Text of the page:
Philip Wills (later Director of Operations)

17 August               Hurricane                St Athan – Tangmere

19 August               Spitfire                    Kirkbride – Middle Wallop

Jimmy Nettleton

First Officer Jimmy Nettleton pictured in 1944

28 August               Spitfire                    Hamble – Westhampnett (now Goodwood)

Stanley Brown (seconded from BOAC)

3 September           Hurricane                White Waltham – Kenley

10 September         Spitfire                    Brize Norton – Middle Wallop

27 September         Spitfire                    Little Rissington – Warmwell (satellite of MW)

30 September         Hurricane                Aston Down – Middle Wallop

15 October             Hurricane                Wroughton – Shoreham

Arnold Watson

4 September           Hurricane                Aston Down – North Weald (Essex)

Josep Carreras (the only Spanish pilot in ATA, the first ATA pilot to fly a Liberator bomber and an instructor on Catalina flying boats)

10 September         Spitfire                    Brize Norton – Middle Wallop

Peter Mursell (later Director of Training)

23 September         Spitfire                    ??? – Tangmere

29 October             Spitfire                    West Malling – Gravesend

The ‘official’ end of the Battle of Britain was 31 October 1940.

Supermarine Walrus

The only aircraft I actively disliked….

So wrote ATA pilot Mary Wilkins (later Ellis).  She went on “It flapped about all over the sky. On land it was like a penguin but apparently it was good on the sea. It had a mind of its own.

Supermarine Walrus – no other aircraft like it.

The Walrus amphibian, designed by Supermarine, first flew in 1933 and remained in production to 1944.  It is remembered as an air-sea rescue aircraft and for being the least favourite plane of ATA pilots, who ferried it 1482 times.  Many were built by Saunders Roe at East Cowes IOW and flown out of Somerton airfield, the size of a postage stamp, which made take-off ‘difficult’.  It had a ‘pusher’ airscrew, a maximum range of 600 miles and a cruising speed of 95mph.

Lettice Curtis wrote that there was no other aircraft like it.  On the ground it waddled along like a duck. Once it was airborne, it climbed away swinging gently fore and aft in a pendulous motion.  Diana Barnato Walker said it got airborne when it felt like it, then wallowed along and flew more like a boat than an aircraft.  It had an undercarriage warning horn which sounded every time the selector lever was moved to remind the pilot to check it was in the correct position for a land or a water arrival.

The Museum knows of only 3  accidents involving a Walrus.  Anne Walker (later Duncan) took off from Somerton airfield at Cowes in a crosswind, a hazardous performance with all that double wing.  She swung, finishing up at the end of the take-off run in a haystack.  She was knocked out and the whole caboosh went up in flames.  Luckily a baker’s boy was cycling along the lane beside the aerodrome boundary.  He pulled Anne out of the conflagration, then rescued his bike plus some of the singed stuff. (Mary Ellis – A Spitfire Girl’)

Philippa Bennett (based at Hamble) ferried the Walrus 41 times between July 1942 and November 1945 (her logbooks can be viewed on this website https://archive.atamuseum.org/logbooks.php). She once forgot to pump the wheels down. She made a really beautiful gentle landing – but on the two underwing floats. The aircraft was undamaged!  A male pilot from another ferry pool was over the tree-lined Severn gorge near Ironbridge when he had a complete engine failure. Rather than crash into the tops of trees, he landed on the water, threw out an anchor and waded ashore.  The accident report commended the pilot and stated ‘the aircraft was slightly damaged when the tide receded’. (In Shropshire? – Ed.)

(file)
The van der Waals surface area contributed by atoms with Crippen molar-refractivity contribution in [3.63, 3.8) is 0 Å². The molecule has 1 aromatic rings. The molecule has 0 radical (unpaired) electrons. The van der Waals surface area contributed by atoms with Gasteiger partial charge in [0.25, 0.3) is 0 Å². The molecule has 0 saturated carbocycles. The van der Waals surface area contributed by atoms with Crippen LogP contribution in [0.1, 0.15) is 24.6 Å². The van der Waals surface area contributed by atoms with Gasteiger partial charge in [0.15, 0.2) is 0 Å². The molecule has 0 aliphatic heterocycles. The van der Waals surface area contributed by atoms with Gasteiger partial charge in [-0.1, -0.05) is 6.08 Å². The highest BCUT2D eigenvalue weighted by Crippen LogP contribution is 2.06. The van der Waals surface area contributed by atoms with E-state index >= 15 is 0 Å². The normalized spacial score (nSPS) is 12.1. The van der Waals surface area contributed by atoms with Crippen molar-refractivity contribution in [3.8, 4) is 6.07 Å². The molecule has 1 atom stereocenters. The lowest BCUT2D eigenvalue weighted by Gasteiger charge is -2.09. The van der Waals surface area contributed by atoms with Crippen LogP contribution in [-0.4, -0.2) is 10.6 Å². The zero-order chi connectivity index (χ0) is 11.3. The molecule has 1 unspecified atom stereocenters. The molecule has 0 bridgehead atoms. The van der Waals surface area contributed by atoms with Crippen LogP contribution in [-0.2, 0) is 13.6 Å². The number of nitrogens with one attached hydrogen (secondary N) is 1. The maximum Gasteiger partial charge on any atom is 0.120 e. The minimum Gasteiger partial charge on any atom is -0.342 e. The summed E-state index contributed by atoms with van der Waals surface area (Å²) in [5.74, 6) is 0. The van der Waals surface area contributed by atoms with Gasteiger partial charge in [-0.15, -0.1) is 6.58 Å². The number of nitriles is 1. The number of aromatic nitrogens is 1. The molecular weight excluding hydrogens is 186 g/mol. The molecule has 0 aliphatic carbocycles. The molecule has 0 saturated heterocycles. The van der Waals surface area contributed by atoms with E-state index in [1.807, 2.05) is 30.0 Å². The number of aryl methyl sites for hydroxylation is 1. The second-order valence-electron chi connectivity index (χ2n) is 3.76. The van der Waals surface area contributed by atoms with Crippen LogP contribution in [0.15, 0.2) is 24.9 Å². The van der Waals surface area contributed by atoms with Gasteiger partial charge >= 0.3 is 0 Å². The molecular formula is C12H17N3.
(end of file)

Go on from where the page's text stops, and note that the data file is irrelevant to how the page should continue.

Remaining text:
Detail from ‘Morning on the Tarmac’ (IWM),  a 1941 painting by Eric Ravilious, one of Britain’s best 20th century artists who became an official war artist.  Ravilious died on 2 Sept 1942 when the search and rescue a/c he had joined failed to return from a search and rescue mission off Iceland.

ATA pilots were forbidden from landing on water.  However Capt. Arnold Watson’s diary (available to read on this website) has this entry for 10 November 1942.  Read what ATA’s expert thought!

I’d not flown a Walrus amphibian before. I found it rather more tricky than the Grumman Goose since it is more top heavy & the rudder is abnormally sensitive on land power on. Admittedly we were completely cross wind on the runway, which made it worse.

On the Solent, waves about two feet high light wind, we made four landings & take-offs. The landing was easier under these good conditions than on land. Even power off at 65 knots approach – as for a force landing. The angle of descent is not steep, since there are no flaps, no undercart & no constant speed airscrews. The hold off is normal & the touch-down must be in a level attitude – or only slightly nose up – not 3 pointer. After touching, the stick must be held firmly back. The water drag produces rapid deceleration.

The take-off on water requires a special technique & more run to get up speed than on land. To start ailerons are put hard over to the right, the elevator is given a steady backward pressure all the time she is accelerating.

At about 100 feet, the engine was cut on take-off, & a landing straight ahead was made with no great difficulty on water. My instructor was pleased by this, & the fact that I had quickly got used to operation on water, & was prepared to send me solo.

The last time I flew a “pusher” was the Douglas Engine (17 h.p.) Kronfeld Drone at Brooklands about 1934 or 1935!